Women Today

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The case for early detection

Leading breast cancer research organization and screening advocate Susan G. Komen says  1.7 million new cases of breast cancer were diagnosed across the globe in 2012. While breast cancer still affects millions of women (and a smaller number of men), greater knowledge of the disease and earlier detection has helped to increase the chances of survival for so many people.

Having an early detection plan enables a person to be proactive about their health, says The National Breast Cancer Foundation. The National Cancer Institute found that when breast cancer is detected in the localized stage, the five-year survival rate is 98 percent.

• Get a grasp of your normal. Inspect your body frequently to get an idea of what constitutes "normal" for you. This way should something seem amiss, you can visit your doctor to have it checked out. No one knows your body better than you, and you can be your best health advocate.

• Understand signs and symptoms of breast cancer. The most common symptom of breast cancer is a new lump or mass. Painless, hard and irregularly shaped masses are more likely to be cancerous than others, but any mass detected should be checked by a healthcare professional. Other possible signs of breast cancer include breast swelling, skin dimpling, nipple pain, discharge other than breast milk, thickening or redness of the breast skin or nipple retraction. Sometimes swelling in the lymph nodes under the arm can be felt before a lump in the breast is present.

• Establish a self-exam schedule. Women should perform a self-examination of their breasts at least once a month. According to John Hopkins Medical Center, 40 percent of diagnosed breast cancers are detected by women who feel a lump.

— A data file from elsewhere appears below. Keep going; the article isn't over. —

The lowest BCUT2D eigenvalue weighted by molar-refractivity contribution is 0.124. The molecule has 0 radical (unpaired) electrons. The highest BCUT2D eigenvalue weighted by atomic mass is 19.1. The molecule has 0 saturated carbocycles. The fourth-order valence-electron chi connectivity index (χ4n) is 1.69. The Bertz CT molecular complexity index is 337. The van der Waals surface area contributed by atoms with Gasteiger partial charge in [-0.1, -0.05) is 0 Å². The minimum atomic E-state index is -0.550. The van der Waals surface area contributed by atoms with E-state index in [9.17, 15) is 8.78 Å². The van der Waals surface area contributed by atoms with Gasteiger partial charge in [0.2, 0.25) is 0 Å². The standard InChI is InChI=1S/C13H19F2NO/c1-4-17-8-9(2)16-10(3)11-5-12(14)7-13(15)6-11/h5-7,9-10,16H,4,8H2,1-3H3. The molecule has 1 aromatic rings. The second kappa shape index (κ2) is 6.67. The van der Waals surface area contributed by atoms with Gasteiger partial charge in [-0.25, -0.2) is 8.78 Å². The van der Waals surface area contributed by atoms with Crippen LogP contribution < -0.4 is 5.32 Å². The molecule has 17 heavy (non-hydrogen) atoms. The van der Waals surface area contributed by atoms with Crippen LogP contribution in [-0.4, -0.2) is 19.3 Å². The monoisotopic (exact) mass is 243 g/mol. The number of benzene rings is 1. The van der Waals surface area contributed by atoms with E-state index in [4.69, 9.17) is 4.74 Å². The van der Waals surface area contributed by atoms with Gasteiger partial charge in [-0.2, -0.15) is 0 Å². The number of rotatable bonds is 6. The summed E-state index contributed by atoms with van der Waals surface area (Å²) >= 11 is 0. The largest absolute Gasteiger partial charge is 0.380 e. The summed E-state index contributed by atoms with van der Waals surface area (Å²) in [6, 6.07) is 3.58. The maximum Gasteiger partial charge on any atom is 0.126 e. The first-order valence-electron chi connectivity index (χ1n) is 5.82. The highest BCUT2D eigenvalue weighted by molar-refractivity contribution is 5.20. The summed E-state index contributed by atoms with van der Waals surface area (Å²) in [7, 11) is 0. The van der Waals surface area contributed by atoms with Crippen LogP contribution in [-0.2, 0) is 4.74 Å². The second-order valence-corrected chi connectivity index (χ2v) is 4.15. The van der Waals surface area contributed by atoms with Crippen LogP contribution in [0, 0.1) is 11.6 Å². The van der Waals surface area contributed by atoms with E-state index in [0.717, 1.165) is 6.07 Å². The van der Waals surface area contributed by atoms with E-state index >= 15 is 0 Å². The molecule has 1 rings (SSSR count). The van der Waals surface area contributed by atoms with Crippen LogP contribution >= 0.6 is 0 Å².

• Book an appointment for a clinical exam. Speak with your family practitioner or gynecologist about the best schedule for clinical breast exams based on your age and risk factors. During clinical exams your physician will check the texture of the breast tissue for any abnormalities and lumps. Doctors also can assess any suspicious areas, taking note of any abnormalities, including lumps.

• Determine a mammogram schedule. Women can work together with a healthcare provider to develop a mammogram schedule that takes their age and medical history into consideration. The American Cancer Society says MRI scans and other breast imaging procedures may be necessary for women with dense breasts or those at a high risk for breast cancer because of strong family history or gene mutations. Many experts recommend an annual mammogram starting at age 40.

• Determine if genetic testing is right for you. Susan G. Komen says some inherited gene mutations increase breast cancer risk. BRCA1 and BRCA2 are the best-known genes linked to breast cancer. Women who have a BRCA1 or BRCA2 mutation are at a greater risk of breast cancer and ovarian cancer than those who do not have such mutations. Testing may be recommended for people at very high risk.